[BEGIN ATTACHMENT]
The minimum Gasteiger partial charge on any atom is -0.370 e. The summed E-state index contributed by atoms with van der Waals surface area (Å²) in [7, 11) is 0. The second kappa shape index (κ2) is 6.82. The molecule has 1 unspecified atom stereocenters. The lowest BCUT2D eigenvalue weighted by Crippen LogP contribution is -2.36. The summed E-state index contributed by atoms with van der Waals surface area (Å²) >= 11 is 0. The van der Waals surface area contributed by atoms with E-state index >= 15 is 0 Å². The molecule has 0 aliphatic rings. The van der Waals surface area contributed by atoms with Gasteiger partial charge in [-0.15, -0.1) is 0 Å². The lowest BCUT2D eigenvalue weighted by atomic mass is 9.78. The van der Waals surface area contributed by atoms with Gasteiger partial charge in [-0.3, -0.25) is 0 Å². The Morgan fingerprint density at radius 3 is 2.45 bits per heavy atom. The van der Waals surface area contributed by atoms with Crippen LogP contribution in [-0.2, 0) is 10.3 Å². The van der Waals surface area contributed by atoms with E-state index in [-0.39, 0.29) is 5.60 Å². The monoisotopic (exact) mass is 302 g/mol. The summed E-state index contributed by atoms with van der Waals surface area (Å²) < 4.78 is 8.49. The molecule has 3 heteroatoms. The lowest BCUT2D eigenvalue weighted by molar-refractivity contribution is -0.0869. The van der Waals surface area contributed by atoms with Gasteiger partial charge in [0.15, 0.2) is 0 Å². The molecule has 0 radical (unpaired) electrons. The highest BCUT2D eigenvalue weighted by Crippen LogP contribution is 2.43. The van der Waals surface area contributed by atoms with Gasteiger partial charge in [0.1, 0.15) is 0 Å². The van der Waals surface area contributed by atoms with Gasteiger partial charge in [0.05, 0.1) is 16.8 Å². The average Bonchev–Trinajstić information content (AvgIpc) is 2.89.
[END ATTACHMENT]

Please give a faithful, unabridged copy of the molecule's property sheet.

The minimum Gasteiger partial charge on any atom is -0.370 e. The summed E-state index contributed by atoms with van der Waals surface area (Å²) in [7, 11) is 0. The second kappa shape index (κ2) is 6.82. The molecule has 1 unspecified atom stereocenters. The lowest BCUT2D eigenvalue weighted by Crippen LogP contribution is -2.36. The summed E-state index contributed by atoms with van der Waals surface area (Å²) >= 11 is 0. The van der Waals surface area contributed by atoms with E-state index >= 15 is 0 Å². The molecule has 0 aliphatic rings. The van der Waals surface area contributed by atoms with Gasteiger partial charge in [-0.15, -0.1) is 0 Å². The lowest BCUT2D eigenvalue weighted by atomic mass is 9.78. The van der Waals surface area contributed by atoms with Gasteiger partial charge in [-0.3, -0.25) is 0 Å². The Morgan fingerprint density at radius 3 is 2.45 bits per heavy atom. The van der Waals surface area contributed by atoms with Crippen LogP contribution in [-0.2, 0) is 10.3 Å². The van der Waals surface area contributed by atoms with E-state index in [-0.39, 0.29) is 5.60 Å². The monoisotopic (exact) mass is 302 g/mol. The summed E-state index contributed by atoms with van der Waals surface area (Å²) < 4.78 is 8.49. The molecule has 3 heteroatoms. The lowest BCUT2D eigenvalue weighted by molar-refractivity contribution is -0.0869. The van der Waals surface area contributed by atoms with Gasteiger partial charge in [0.15, 0.2) is 0 Å². The molecule has 0 radical (unpaired) electrons. The highest BCUT2D eigenvalue weighted by Crippen LogP contribution is 2.43. The van der Waals surface area contributed by atoms with Gasteiger partial charge in [0.1, 0.15) is 0 Å². The van der Waals surface area contributed by atoms with Gasteiger partial charge in [0.05, 0.1) is 16.8 Å². The average Bonchev–Trinajstić information content (AvgIpc) is 2.89.